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Thematic Areas: Inclusion and Youth | Digital Transformation | Private Sector Engagement | SDGs and Greening TVET
Our Key Programmes & Projects: BILT: Bridging Innovation and Learning in TVET | Building TVET resilience | TVET Leadership Programme | WYSD: World Youth Skills Day
Past Activities: COVID-19 response | i-hubs project | TVET Global Forums | Virtual Conferences | YEM Knowledge Portal
Our Services & Resources: Publications | TVET Forum | TVET Country Profiles | TVETipedia Glossary | Innovative and Promising Practices | Entrepreneurial Learning Guide
Events: Major TVET Events | UNEVOC Network News
On Friday 25 September 2015, the United Nations Sustainable Development Summit adopted the Sustainable Development Goals (SDGs). Held in New York from 25 to 27 September, the summit brought together UN Member States to discuss the post-2015 development agenda which builds on the Millennium Development Goals (MDGs) adopted in 2000. While the MDGs consisted of eight goals, the SDGs include 17 goals broken down into 169 targets and seeks to realize inclusive and equitable economic, social and environmental sustainable development. A reflection of the SDGs ambitious intentions, the commitment to leave no one behind is an integral part of the goals.
Sustainable Development Goals 4 and 8 and TVET
What impact will the SDGs have on technical and vocational education and training (TVET)? SDG 4 proposes a transformative education vision, aspiring to “ensure inclusive and quality education for all and promote lifelong learning.” The vision stresses the right to education, the principles of equity, inclusiveness and quality, and the importance of lifelong learning. Particularly related to TVET, SDG 4 calls on Member States to ensure equal access to TVET programmes, to substantially increase the number of youth and adults with relevant skills for employment, decent jobs and entrepreneurship, and to eliminate gender disparities in education.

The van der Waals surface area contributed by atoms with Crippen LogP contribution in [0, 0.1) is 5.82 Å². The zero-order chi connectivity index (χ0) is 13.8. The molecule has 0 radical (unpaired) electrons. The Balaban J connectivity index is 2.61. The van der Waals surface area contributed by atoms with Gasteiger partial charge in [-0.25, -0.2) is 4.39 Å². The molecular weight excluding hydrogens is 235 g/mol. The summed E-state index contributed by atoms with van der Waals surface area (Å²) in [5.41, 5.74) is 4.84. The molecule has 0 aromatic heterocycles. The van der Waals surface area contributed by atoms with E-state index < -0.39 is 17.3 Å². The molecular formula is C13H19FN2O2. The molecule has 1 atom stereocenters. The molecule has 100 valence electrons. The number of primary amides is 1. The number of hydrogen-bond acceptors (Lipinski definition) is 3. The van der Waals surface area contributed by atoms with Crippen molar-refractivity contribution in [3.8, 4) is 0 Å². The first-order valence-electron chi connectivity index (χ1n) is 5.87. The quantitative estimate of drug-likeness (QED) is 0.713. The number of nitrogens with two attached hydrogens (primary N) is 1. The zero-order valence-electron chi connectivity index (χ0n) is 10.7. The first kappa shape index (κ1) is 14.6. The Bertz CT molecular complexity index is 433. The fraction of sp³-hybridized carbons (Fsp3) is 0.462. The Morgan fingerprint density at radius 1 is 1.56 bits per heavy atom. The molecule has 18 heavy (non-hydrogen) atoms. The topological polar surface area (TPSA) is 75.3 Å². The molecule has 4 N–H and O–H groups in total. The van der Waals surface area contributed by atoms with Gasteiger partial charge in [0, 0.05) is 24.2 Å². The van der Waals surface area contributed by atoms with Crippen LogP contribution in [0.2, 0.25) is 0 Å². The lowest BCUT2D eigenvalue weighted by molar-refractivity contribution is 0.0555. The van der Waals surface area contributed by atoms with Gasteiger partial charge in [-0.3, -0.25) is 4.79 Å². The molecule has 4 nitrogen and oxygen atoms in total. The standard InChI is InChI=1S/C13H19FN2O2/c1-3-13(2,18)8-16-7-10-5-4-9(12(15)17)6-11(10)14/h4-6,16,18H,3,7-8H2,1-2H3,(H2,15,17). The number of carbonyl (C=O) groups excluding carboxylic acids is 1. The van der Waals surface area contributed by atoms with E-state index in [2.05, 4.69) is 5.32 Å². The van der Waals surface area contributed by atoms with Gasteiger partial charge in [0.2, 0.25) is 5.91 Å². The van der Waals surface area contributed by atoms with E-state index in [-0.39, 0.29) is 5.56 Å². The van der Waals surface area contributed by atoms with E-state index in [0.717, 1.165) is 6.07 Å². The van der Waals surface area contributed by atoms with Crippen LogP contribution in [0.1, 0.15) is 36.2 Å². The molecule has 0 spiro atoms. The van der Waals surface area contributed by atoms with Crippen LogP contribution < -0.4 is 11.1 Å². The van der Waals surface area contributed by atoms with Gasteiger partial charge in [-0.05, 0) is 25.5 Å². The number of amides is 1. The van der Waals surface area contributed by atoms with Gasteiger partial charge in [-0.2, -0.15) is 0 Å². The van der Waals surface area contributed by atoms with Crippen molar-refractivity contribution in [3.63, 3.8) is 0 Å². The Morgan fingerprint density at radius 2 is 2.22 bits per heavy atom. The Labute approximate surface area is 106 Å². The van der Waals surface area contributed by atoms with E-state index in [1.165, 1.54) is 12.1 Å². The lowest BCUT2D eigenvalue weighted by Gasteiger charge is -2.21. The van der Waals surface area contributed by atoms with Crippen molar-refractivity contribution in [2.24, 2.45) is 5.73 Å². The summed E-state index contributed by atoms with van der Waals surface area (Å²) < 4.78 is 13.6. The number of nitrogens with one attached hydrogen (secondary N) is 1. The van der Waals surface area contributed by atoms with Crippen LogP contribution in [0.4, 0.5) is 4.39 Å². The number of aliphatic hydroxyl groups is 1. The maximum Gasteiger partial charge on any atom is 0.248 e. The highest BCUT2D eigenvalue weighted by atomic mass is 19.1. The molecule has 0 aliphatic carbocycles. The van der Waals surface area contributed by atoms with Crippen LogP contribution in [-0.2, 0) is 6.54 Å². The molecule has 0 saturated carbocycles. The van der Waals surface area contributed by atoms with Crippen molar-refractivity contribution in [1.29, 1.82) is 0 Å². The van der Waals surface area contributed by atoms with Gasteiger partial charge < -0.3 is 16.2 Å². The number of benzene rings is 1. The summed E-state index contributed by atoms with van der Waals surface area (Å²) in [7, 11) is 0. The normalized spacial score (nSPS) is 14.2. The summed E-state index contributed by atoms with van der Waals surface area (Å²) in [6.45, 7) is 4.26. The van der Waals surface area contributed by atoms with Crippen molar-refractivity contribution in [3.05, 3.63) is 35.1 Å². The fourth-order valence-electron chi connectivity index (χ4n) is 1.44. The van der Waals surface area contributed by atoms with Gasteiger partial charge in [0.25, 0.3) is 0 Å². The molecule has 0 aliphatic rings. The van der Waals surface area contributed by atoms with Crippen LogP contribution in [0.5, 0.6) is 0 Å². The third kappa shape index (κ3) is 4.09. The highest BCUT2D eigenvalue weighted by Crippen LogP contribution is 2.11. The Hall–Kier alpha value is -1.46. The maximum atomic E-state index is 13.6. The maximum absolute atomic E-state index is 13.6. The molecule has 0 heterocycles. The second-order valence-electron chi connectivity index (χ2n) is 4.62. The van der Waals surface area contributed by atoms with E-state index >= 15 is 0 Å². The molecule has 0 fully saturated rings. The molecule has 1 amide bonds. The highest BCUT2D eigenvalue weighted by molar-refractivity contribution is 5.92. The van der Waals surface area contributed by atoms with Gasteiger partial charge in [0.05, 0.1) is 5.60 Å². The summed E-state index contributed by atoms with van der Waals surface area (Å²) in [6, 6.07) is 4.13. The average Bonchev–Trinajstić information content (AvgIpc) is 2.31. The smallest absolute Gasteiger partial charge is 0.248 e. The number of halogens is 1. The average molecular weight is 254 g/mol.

Furthermore SDG 8 aims to “promote inclusive and sustainable economic growth, employment and decent work for all”. Such holistic visions challenge TVET to expand quality skills provisions and ensure skills relevance not only for the world of work, but also to support lifelong learning, inclusion and economies’ and societies’ low-carbon transitions. In this sense, the need to transform the TVET sector to maximize its potential to contribute to not only the achievement of SDG 4 and SDG 8, but in a broader way all SDGs in the context of promoting sustainable economies and societies, is of high relevance.
This new vision, with its emphasis on skills for work and entrepreneurship, presents an opportunity to reassert TVET’s role in the 2030 sustainable development agenda, and UNESCO-UNEVOC has an important role to play in this regard. Our About the UNEVOC Network connects TVET stakeholders from around the world and promotes South-South and North-South-South collaboration, driving developments in the field of TVET. We also facilitate knowledge sharing and promote knowledge development through the publication of TVET-related research and our various online resources such as the TVeT Forum and TVET Country Profiles. Playing a key role in the implementation of UNESCO's TVET strategy, our work supports the Organization’s efforts to improve people’s lives and achieve sustainable development through quality education.
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